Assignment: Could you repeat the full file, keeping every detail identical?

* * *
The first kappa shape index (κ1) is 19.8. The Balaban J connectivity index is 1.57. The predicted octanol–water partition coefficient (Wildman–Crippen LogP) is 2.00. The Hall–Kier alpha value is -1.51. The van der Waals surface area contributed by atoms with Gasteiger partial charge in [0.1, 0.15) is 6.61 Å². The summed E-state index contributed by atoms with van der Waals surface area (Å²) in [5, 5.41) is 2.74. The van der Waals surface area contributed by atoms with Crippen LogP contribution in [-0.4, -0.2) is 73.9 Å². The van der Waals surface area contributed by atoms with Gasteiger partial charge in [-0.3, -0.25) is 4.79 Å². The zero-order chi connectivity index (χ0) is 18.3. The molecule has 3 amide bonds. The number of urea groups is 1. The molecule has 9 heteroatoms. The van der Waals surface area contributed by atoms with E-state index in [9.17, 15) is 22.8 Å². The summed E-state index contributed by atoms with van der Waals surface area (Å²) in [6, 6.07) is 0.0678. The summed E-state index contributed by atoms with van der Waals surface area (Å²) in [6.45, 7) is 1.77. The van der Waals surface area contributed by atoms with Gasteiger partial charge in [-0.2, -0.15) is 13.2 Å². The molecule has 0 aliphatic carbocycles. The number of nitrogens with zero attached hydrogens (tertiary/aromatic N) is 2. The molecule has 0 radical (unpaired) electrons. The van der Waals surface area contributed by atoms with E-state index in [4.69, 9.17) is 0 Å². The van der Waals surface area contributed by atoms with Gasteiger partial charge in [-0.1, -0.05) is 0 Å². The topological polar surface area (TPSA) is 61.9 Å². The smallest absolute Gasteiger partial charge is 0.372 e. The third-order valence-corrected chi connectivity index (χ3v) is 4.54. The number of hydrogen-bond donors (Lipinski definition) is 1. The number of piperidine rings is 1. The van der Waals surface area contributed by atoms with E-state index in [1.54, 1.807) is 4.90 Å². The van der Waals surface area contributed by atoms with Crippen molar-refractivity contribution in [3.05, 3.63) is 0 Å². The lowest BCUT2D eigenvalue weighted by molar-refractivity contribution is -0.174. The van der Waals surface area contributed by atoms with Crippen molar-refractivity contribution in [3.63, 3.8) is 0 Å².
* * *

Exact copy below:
The first kappa shape index (κ1) is 19.8. The Balaban J connectivity index is 1.57. The predicted octanol–water partition coefficient (Wildman–Crippen LogP) is 2.00. The Hall–Kier alpha value is -1.51. The van der Waals surface area contributed by atoms with Gasteiger partial charge in [0.1, 0.15) is 6.61 Å². The summed E-state index contributed by atoms with van der Waals surface area (Å²) in [5, 5.41) is 2.74. The van der Waals surface area contributed by atoms with Crippen LogP contribution in [-0.4, -0.2) is 73.9 Å². The van der Waals surface area contributed by atoms with Gasteiger partial charge in [-0.3, -0.25) is 4.79 Å². The zero-order chi connectivity index (χ0) is 18.3. The molecule has 3 amide bonds. The number of urea groups is 1. The molecule has 9 heteroatoms. The van der Waals surface area contributed by atoms with E-state index in [9.17, 15) is 22.8 Å². The summed E-state index contributed by atoms with van der Waals surface area (Å²) in [6, 6.07) is 0.0678. The summed E-state index contributed by atoms with van der Waals surface area (Å²) in [6.45, 7) is 1.77. The van der Waals surface area contributed by atoms with Gasteiger partial charge in [-0.2, -0.15) is 13.2 Å². The molecule has 0 aliphatic carbocycles. The number of nitrogens with zero attached hydrogens (tertiary/aromatic N) is 2. The molecule has 0 radical (unpaired) electrons. The van der Waals surface area contributed by atoms with E-state index in [4.69, 9.17) is 0 Å². The van der Waals surface area contributed by atoms with Gasteiger partial charge in [-0.1, -0.05) is 0 Å². The topological polar surface area (TPSA) is 61.9 Å². The smallest absolute Gasteiger partial charge is 0.372 e. The third-order valence-corrected chi connectivity index (χ3v) is 4.54. The number of hydrogen-bond donors (Lipinski definition) is 1. The number of piperidine rings is 1. The van der Waals surface area contributed by atoms with E-state index in [1.54, 1.807) is 4.90 Å². The van der Waals surface area contributed by atoms with Crippen molar-refractivity contribution in [3.05, 3.63) is 0 Å². The lowest BCUT2D eigenvalue weighted by molar-refractivity contribution is -0.174. The van der Waals surface area contributed by atoms with Crippen molar-refractivity contribution in [3.63, 3.8) is 0 Å².